I tested postgresql last year with a similar, simple table structure, looking at insert speeds; I was pushing 1500 inserts a second into the table, and was retrieving data simultaneously (1-1000 records) with no apparent reduction in insertion rate.
    Last edited by loquin; 10-09-07 at 16:02.
    Lou
    使大吃一惊
    "Lisa, in this house, we obey the laws of thermodynamics!" - Homer Simpson
    "I have my standards. They may be low, but I have them!" - Bette Middler
    "It's a book about a Spanish guy named Manual. You should read it." - Dilbert


  6. #6
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    Quote Originally Posted by loquin
    define "fast"...
    there's no definitive time-out limit, but the values should be delivered in about 0.1 to 0.5 seconds.

  7. #7
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    Quote Originally Posted by loquin
    Note: The amount of data you describe is on the order of 200 MB per year - not 'huge' by any stretch. The index to support the unique/primary key you describe would almost double this. The database size to support this would not be excessive for any server-based product. Even the Express versions of SQL Server, Oracle, etc., would hold 5 years worth of data in a single database.

    PostgreSQL or MySQL should work fine for this app. Assuming you don't need millisecond response times for reading the data.
    Thanks a lot for the suggestions. I will give PostgreSQL a try and if that doesn't work out, I'll check out MySQL.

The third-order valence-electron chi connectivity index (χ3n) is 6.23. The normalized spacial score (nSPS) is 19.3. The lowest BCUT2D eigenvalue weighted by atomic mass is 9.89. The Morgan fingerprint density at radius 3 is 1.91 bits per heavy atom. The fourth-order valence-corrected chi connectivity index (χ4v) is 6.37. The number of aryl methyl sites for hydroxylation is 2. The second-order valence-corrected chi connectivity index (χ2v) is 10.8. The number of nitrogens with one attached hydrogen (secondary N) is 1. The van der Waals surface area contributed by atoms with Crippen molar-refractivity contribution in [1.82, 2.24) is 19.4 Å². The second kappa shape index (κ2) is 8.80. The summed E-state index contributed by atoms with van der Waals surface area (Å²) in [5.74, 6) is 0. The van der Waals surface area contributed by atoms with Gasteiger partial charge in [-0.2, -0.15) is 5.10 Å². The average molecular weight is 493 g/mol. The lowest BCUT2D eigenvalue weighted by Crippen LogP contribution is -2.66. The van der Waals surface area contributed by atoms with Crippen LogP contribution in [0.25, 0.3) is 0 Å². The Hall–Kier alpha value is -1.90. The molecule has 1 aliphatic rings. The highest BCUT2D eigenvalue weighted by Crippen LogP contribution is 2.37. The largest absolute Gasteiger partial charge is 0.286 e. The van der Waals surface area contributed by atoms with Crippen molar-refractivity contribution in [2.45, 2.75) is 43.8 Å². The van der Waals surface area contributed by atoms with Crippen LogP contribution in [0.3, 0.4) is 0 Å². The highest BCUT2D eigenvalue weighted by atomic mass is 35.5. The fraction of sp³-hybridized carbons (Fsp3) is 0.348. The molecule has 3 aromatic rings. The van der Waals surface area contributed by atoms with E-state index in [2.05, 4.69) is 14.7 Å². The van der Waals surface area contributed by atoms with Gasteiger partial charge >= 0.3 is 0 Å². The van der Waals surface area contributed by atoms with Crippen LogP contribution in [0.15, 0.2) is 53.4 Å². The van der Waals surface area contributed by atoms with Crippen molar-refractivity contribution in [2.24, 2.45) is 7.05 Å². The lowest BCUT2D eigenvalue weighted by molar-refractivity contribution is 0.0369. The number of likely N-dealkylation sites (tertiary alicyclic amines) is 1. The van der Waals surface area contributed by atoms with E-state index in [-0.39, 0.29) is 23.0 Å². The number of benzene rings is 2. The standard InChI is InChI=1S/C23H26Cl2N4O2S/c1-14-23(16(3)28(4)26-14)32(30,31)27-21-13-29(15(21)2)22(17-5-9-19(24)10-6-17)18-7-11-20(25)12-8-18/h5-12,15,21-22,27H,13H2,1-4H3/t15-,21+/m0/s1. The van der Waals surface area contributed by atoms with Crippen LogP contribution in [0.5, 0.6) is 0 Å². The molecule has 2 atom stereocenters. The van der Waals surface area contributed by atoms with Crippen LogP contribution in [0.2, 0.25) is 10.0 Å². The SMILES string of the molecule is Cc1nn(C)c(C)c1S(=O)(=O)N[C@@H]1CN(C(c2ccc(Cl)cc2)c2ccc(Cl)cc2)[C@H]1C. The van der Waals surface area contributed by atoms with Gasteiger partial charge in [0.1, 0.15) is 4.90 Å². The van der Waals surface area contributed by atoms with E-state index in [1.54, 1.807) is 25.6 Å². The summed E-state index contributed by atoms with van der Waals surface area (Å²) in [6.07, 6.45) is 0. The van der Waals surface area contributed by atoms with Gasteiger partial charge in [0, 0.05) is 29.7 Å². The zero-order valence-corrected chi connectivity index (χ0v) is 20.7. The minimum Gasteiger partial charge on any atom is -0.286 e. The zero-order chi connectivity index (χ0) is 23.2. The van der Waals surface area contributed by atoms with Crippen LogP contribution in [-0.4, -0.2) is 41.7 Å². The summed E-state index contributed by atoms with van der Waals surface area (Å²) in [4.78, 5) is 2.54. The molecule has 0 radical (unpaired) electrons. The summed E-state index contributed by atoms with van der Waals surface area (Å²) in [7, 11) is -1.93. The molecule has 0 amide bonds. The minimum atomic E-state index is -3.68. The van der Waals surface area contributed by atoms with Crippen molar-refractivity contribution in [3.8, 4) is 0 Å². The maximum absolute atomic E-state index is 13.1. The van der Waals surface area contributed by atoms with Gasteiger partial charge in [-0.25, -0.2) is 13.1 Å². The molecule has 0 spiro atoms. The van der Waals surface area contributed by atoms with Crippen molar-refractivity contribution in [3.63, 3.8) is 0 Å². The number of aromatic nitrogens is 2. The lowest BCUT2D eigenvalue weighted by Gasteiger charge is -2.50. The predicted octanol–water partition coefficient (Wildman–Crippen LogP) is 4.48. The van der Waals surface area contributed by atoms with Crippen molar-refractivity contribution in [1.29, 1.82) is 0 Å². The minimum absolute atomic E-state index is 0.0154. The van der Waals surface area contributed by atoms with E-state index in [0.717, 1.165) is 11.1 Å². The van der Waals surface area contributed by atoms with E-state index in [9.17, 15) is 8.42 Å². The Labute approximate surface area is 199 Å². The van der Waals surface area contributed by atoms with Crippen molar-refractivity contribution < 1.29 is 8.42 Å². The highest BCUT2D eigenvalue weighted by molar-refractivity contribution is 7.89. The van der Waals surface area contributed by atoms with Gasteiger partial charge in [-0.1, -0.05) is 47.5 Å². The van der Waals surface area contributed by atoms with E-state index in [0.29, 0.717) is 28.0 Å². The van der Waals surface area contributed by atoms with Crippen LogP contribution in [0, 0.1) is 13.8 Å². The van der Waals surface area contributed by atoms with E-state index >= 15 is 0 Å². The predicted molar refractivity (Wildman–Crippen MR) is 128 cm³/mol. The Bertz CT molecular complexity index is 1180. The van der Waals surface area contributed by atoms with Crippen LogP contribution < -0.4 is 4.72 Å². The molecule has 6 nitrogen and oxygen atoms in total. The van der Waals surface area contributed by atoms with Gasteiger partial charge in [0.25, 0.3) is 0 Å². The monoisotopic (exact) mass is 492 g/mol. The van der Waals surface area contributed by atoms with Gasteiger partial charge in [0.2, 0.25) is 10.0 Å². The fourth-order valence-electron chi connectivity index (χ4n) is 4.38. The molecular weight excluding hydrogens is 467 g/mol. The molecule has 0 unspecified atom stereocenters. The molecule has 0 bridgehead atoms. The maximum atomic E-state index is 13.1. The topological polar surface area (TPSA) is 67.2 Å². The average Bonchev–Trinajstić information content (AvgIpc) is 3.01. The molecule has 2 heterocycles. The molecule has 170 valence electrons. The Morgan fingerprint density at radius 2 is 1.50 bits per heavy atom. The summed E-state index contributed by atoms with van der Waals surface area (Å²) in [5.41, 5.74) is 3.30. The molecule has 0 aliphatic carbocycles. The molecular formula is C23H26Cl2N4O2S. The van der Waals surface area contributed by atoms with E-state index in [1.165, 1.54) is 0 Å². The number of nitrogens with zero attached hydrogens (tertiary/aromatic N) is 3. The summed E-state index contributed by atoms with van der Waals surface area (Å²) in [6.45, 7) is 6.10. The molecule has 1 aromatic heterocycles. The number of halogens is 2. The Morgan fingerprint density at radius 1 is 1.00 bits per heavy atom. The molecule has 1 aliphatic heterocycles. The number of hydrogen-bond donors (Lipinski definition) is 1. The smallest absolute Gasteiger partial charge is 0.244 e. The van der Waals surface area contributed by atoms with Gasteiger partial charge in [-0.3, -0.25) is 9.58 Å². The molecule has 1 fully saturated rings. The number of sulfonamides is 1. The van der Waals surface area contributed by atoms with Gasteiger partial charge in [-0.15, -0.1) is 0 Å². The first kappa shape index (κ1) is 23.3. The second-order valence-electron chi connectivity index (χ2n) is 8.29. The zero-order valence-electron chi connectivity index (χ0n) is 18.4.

Quote Originally Posted by loquin
    I can't speak for MySQL, but PostgreSQL supports partitioned tables, which act to break up a single logical table structure into multiple, smaller physical tables, improving retrieval response times when single tables get too large (when they won't fit into available server RAM) in time critical applications.

    How many clients will be retrieving data from the server at any one time?
    The absolute worst case would be about 50 clients at the same time.

  8. #8
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    Quote Originally Posted by loquin
    What is huge to you, may not be large to someone else...
    Always an embarrassing realization.
    If it's not practically useful, then it's practically useless.

    blindman
    www.chess.com: "sqlblindman"
    www.LobsterShot.blogspot.com

  9. #9
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    Quote Originally Posted by blindman
    Always an embarrassing realization.
    these personal situations sometime can be...
    Lou
    使大吃一惊
    "Lisa, in this house, we obey the laws of thermodynamics!" - Homer Simpson
    "I have my standards. They may be low, but I have them!" - Bette Middler
    "It's a book about a Spanish guy named Manual. You should read it." - Dilbert


  10. #10
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    amm:

    with the statistical values be for the total number of records, or for a subset of the records, and if a subset, will the subset usually be time-based? (records for the last 24 hours, for instance...)
    Lou
    使大吃一惊
    "Lisa, in this house, we obey the laws of thermodynamics!" - Homer Simpson
    "I have my standards. They may be low, but I have them!" - Bette Middler
    "It's a book about a Spanish guy named Manual. You should read it." - Dilbert


  11. #11
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    Quote Originally Posted by loquin
    amm:

    with the statistical values be for the total number of records, or for a subset of the records, and if a subset, will the subset usually be time-based? (records for the last 24 hours, for instance...)
    statistics need to be calculated for:
    • all available data
    • data from the last day
    • the last week
    • the last month
    • the last year


    at the moment we only intend to use some basic descriptive statistics like the arithmetic mean, modal values, minima, maxima, ...

    there may be need to do regression analysis later on, but currently the main focus lies on descriptive statistics.